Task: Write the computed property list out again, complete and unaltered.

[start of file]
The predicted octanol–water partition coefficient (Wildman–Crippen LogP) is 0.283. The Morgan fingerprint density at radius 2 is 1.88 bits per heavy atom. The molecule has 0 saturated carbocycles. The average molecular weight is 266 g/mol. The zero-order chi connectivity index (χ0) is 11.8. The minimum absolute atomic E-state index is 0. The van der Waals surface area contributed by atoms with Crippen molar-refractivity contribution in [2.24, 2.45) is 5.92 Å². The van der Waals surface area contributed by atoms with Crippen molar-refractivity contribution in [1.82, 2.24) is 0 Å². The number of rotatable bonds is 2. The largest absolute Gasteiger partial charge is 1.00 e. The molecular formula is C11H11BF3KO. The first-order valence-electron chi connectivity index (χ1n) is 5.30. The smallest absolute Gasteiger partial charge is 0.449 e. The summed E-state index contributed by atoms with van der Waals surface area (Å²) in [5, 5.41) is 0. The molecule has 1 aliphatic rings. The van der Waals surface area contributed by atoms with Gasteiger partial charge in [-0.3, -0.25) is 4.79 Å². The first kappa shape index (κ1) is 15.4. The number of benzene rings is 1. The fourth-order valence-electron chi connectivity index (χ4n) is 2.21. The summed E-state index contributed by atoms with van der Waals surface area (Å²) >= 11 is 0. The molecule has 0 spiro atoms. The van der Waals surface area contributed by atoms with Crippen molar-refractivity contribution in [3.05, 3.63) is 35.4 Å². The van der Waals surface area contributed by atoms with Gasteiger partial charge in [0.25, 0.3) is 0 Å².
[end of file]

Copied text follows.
The predicted octanol–water partition coefficient (Wildman–Crippen LogP) is 0.283. The Morgan fingerprint density at radius 2 is 1.88 bits per heavy atom. The molecule has 0 saturated carbocycles. The average molecular weight is 266 g/mol. The zero-order chi connectivity index (χ0) is 11.8. The minimum absolute atomic E-state index is 0. The van der Waals surface area contributed by atoms with Crippen molar-refractivity contribution in [2.24, 2.45) is 5.92 Å². The van der Waals surface area contributed by atoms with Crippen molar-refractivity contribution in [1.82, 2.24) is 0 Å². The number of rotatable bonds is 2. The largest absolute Gasteiger partial charge is 1.00 e. The molecular formula is C11H11BF3KO. The first-order valence-electron chi connectivity index (χ1n) is 5.30. The smallest absolute Gasteiger partial charge is 0.449 e. The summed E-state index contributed by atoms with van der Waals surface area (Å²) in [5, 5.41) is 0. The molecule has 1 aliphatic rings. The van der Waals surface area contributed by atoms with Gasteiger partial charge in [-0.3, -0.25) is 4.79 Å². The first kappa shape index (κ1) is 15.4. The number of benzene rings is 1. The fourth-order valence-electron chi connectivity index (χ4n) is 2.21. The summed E-state index contributed by atoms with van der Waals surface area (Å²) >= 11 is 0. The molecule has 0 spiro atoms. The van der Waals surface area contributed by atoms with Crippen molar-refractivity contribution in [3.05, 3.63) is 35.4 Å². The van der Waals surface area contributed by atoms with Gasteiger partial charge in [0.25, 0.3) is 0 Å².